The corporate regulator's recent track record in
relation to the prosecution of directors continued on 23 December
2009 when Justice Gilmour of the Federal Court handed down judgment
in Australian Securities & Investments Commission v
Fortescue Metals Group Ltd [No 5]  FCA 1586. The case
contains important considerations for D&O insurers in respect
of a common D&O policy exclusion – dishonesty.
The case related to events occurring in and after 2004 when
Fortescue Metals Group Ltd (FMG) made disclosures
to the ASX that it had entered into "binding" framework
agreements with Chinese contractors to build mining infrastructure
in Western Australia. The popular view in the media following the
disclosures in 2004 was that FMG was a new player in the Western
Australian mining industry that had previously been duopolised by
BHP and Rio Tinto.
The binding nature of the agreements was subsequently thrown
into doubt and in 2006 ASIC issued proceedings against FMG and Mr
Forrest, FMG's CEO. According to ASIC, the disclosures had
"a positive material effect on the price of FMG's
shares" and had been made dishonestly as they "were
false, unqualified and emphatic as to the significance and effect
of the framework agreements". In its case against Mr Forrest,
ASIC alleged breaches of the Corporations Act 2001, including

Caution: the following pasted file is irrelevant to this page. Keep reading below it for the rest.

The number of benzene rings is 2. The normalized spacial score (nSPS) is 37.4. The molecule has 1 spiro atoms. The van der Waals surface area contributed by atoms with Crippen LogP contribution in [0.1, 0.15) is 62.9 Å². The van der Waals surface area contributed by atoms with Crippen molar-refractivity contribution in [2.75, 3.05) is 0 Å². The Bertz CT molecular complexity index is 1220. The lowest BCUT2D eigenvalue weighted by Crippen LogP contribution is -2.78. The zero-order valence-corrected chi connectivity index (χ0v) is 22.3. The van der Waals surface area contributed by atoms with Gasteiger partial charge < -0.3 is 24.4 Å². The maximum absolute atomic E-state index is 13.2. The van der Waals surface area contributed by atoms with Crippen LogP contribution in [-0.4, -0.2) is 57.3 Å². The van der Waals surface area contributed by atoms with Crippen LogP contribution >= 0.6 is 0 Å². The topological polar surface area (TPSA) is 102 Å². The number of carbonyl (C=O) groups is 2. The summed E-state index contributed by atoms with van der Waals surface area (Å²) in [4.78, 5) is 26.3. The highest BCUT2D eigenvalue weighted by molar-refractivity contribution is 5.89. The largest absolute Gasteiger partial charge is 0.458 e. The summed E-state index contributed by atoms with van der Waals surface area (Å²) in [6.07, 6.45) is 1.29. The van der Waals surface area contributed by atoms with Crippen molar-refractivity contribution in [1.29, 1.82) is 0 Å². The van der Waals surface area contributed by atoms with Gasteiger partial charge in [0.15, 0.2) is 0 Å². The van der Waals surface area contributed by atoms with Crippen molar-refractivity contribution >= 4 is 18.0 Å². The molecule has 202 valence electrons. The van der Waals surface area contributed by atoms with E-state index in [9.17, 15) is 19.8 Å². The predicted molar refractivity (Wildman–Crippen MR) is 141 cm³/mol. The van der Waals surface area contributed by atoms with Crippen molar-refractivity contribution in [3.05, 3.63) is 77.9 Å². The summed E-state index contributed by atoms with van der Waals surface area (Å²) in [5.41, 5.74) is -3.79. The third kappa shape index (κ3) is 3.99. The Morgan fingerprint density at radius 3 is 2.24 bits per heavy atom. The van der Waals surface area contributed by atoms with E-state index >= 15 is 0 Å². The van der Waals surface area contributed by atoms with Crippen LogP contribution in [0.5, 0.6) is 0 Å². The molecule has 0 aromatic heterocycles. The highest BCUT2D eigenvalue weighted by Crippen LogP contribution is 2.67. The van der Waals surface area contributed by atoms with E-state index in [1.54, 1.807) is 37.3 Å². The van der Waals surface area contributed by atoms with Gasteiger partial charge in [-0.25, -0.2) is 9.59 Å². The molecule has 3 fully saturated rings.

failing to exercise care and diligence as a director (section
180(1)) and contravention of the accessorial liability provision of
the continuous disclosure regime (section 674(2A)). Mr Forrest
maintained that the disclosures were correct.
ASIC's claim failed. Justice Gilmour found on the
evidence that Mr Forrest had obtained "competent professional
legal oversight" in relation to the disclosures, had
previously been involved in litigation involving similar agreements
which were held to be valid and binding, and at least one of the
Chinese contractors had engaged in conduct which was consistent
with Mr Forrest's view that the framework agreements were
Costs were awarded against ASIC. Justice Gilmour noted that:
"[I]t is important that allegations of dishonesty should be
made only where there is a reasonable evidentiary basis for them.
It is my opinion that on the totality of the evidence available to
ASIC there was no such basis in this case."
ASIC is in the process of appealing the decision.
The content of this article is intended to provide a general
guide to the subject matter. Specialist advice should be sought
about your specific circumstances.
To print this article, all you need is to be registered on Mondaq.com.
Click to Login as an existing user or Register so you can print this article.
We discuss whether certain clauses commonly found in ordinary commercial contracts could be considered to be penalties.
Some comments from our readers… “The articles are extremely timely and highly applicable” “I often find critical information not available elsewhere” “As in-house counsel, Mondaq’s service is of great value”
Register for Access and our Free Biweekly Alert for
This service is completely free. Access 250,000 archived articles from 100+ countries and get a personalised email twice a week covering developments (and yes, our lawyers like to think you’ve read our Disclaimer).